The earliest Robbins “mother” for which I have a photograph is my great-great-great-grandmother Nancy Robbins. Like a lot of photography subjects at the time she doesn’t look particularly happy, but then she had a hard life, yet a long one. She suffered numerous tragedies but persevered and is the ancestor of hundreds of people.
Nancy Robbins was born in 1793 to Absalom and Mary (Ogle) Robbins. She was raised in Virginia and Kentucky and married her first cousin Nathaniel Robbins in 1813, thereby keeping her maiden surname.
The first tragedy Nancy suffered was the loss of the couple’s first child, Harriet, in 1815. After the birth of their second child, Nancy and Nathaniel left Kentucky for Bond Co., Illinois, where they lived briefly. While there, their third child, Absalom, died in 1819 from the effects of a burn. Moving back east to Decatur County, Indiana, the couple had ten more children, all of whom lived to adulthood.
With Oregon fever at a height, Nathaniel and Nancy made the difficult choice to cross the continent to Oregon. Did Nancy have a voice in the decision? or did Nathaniel just announce they were leaving? The family set out in the fall of 1851 to winter over in Missouri, before setting out on the Oregon Trail in the spring of 1852.
They left Missouri in mid-April, and they hadn’t traveled far, in what is today southern Nebraska, when the emigrants were struck with cholera. A fast-moving disease, those stricken could be gone before they knew it. That’s what happened with three of Nancy’s children. Two daughters, Amanda Minerva and Bethiah Emmeline, died on May 31st, having been stricken early in the day, daughter Mahala followed the next day. Two days after that, son-in-law Absalom Barnes, who had left his own family back in Indiana, and was married to Bethiah Emmeline, followed his wife into the grave. Nancy and Nathaniel would now raise their orphaned Barnes grandsons. The travelers had to keep moving and the three daughters were buried in one grave, Absalom was buried further along the trail, and the Robbins family moved on.
Family stories recount that many of the emigrants were ill, including Nathaniel, for whom the wagon train would stop until he felt better, but there is never any mention of Nancy Robbins being ill. You can imagine her cooking, cleaning, nursing, and mourning, out in the elements month after month, along a hot and dusty or wet and muddy road.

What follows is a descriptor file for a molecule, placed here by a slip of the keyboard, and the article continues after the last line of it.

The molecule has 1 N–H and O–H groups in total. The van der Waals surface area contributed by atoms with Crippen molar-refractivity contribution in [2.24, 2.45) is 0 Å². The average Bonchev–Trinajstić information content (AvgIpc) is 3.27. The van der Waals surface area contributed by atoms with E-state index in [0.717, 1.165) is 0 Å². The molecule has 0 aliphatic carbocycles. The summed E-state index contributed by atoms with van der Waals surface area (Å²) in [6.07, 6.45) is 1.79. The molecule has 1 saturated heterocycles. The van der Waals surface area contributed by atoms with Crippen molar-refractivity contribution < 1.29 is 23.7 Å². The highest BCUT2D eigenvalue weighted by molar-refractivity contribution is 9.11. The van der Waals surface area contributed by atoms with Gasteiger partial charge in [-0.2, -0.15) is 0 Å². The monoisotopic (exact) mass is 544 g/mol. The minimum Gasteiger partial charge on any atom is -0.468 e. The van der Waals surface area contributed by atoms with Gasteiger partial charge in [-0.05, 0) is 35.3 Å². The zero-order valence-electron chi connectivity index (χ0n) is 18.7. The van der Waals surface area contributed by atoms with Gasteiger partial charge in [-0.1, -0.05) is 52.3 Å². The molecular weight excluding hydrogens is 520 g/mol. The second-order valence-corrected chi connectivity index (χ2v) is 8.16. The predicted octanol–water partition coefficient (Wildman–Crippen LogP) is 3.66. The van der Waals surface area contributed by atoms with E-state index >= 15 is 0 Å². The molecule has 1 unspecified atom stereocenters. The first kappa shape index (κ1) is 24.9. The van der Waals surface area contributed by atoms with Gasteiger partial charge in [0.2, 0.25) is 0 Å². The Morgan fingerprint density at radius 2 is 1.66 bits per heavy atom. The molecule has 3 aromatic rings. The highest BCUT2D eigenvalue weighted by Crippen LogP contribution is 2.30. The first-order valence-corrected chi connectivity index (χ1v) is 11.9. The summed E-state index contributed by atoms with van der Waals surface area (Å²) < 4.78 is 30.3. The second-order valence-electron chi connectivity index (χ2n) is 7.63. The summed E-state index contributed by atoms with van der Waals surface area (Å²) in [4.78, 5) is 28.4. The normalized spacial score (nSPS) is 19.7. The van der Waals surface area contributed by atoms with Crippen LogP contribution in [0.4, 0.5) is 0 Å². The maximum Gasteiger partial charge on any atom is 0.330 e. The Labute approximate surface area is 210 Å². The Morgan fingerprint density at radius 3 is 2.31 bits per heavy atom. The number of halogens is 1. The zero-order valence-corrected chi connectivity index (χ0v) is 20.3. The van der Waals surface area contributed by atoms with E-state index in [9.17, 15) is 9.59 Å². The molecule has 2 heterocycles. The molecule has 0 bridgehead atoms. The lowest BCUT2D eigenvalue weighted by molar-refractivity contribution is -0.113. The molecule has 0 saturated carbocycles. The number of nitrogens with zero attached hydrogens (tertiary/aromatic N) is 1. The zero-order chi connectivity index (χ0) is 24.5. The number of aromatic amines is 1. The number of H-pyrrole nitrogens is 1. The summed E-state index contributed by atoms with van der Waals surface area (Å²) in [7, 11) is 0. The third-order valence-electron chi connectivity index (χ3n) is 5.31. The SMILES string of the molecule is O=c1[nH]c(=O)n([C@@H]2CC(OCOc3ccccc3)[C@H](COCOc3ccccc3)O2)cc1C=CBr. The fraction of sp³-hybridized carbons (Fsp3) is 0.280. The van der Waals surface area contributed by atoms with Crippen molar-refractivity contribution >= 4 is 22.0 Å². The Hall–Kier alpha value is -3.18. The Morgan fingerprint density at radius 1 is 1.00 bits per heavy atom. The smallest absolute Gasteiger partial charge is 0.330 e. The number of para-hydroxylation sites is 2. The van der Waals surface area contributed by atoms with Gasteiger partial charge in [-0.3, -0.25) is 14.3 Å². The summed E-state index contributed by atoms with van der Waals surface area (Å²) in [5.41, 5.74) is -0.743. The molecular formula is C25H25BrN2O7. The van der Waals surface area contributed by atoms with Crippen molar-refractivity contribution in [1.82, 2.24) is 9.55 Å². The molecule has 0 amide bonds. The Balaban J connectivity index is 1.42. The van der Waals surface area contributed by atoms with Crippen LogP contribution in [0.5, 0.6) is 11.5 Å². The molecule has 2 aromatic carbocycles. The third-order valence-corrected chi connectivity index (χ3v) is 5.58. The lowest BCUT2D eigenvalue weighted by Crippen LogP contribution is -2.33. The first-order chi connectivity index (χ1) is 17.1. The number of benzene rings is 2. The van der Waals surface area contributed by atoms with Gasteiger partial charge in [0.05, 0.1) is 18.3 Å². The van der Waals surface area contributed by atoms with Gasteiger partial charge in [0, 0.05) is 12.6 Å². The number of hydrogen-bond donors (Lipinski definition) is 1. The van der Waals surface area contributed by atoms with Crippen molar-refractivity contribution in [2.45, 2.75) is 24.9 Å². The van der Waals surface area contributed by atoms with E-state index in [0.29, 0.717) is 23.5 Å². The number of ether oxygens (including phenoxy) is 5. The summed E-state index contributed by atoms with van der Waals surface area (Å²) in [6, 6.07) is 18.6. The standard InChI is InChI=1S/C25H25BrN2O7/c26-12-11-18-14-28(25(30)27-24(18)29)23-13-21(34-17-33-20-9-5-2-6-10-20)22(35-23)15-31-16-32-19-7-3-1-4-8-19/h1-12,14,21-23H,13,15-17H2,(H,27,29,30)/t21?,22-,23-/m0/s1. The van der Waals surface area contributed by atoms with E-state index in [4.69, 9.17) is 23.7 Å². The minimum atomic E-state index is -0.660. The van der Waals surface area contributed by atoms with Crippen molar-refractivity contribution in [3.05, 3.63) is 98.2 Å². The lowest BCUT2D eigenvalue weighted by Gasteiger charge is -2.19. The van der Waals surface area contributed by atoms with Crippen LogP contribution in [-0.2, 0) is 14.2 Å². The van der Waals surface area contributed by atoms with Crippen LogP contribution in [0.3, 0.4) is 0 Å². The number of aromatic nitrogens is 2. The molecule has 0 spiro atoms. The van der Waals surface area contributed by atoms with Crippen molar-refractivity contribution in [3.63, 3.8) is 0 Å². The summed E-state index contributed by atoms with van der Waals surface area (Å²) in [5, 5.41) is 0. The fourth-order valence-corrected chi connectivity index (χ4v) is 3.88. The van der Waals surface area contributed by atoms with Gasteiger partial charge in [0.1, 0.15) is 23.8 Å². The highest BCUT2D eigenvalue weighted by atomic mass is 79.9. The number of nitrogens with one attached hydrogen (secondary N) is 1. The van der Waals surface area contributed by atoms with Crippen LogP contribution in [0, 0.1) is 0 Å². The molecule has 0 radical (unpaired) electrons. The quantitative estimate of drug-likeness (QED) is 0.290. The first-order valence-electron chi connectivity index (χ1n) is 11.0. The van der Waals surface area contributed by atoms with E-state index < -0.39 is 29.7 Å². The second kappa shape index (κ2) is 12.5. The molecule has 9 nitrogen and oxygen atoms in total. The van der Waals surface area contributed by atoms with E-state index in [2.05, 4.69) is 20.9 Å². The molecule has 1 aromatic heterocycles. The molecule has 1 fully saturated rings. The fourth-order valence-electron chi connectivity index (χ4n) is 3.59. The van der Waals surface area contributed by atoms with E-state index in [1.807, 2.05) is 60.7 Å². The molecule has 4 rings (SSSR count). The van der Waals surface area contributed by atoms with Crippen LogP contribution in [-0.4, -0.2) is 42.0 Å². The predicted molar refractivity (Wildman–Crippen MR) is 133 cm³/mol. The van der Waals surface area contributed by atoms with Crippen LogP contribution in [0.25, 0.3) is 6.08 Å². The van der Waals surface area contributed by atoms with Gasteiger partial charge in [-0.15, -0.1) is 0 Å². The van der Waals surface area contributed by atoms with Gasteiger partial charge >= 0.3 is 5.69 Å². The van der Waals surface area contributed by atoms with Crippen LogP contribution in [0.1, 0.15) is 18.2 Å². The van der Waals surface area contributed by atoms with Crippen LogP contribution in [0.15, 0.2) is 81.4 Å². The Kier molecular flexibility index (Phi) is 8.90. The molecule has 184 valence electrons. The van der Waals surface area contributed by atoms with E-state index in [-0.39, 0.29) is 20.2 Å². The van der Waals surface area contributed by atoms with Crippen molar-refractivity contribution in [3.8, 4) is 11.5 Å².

When the wagon train arrived in eastern Oregon, Nancy lost her granddaughter Sarah Jane Robbins, aged about five or six. And after the family arrived in Oregon City, their destination, grandson Gilman Robbins, not yet eleven years old, died and was buried in a location now unknown.
The family settled in the western part of Clackamas County and filed their donation land claims. The couple and their children began building their lives in their new home and Nancy was the matriarch of an expanding family. We don’t know a lot about Nancy’s personal life beyond her role as a mother. We do know from the census that she could not read or write, not uncommon for an upbringing on the Kentucky frontier. We also know that she made wine! She won second prize for her current wine at the 1863 Oregon State Fair in Salem.
Tragedy continued to stalk the family however. Oldest son William Franklin Robbins was out bear hunting in 1856, when he reached down for his rifle and it went off, killing him instantly. Youngest daughter Angeline, who was said to be in poor health, died in 1862, at age twenty. Then, in December of 1863, Nathaniel Robbins, Nancy’s husband of half a century, drowned in the rain-swollen Tualatin River. Nancy endured those events, and there was more to come.
In 1872, the youngest surviving daughter, Nancy, named for her mother, died shortly after her last child was delivered. The following year, bachelor son John Dow Robbins, was found murdered on his land claim. His murderer was never found. In 1877, son-in-law William Sharp died after falling from his barn’s roof.
Nancy, the tough old pioneer that she was, finally succumbed at the age of 87, to what the 1880 Mortality Schedule seems to describe as “acute pleurisy.” By my count, she was survived by four children (five children-in-law) and 41 grandchildren. I did not try to count her great-grandchildren. One of her last surviving grandchildren was Nancy Lucinda Barstow, named for her mother and grandmother, who was 12-years-old when her grandmother died and who, herself, lived until 1961. These two Nancy’s lives covered 168 years of American history, from the presidencies of George Washington to John F. Kennedy. What would Nancy senior have thought of that?
(Jacob Robbins-Absalom Robbins-Nancy (Robbins) Robbins)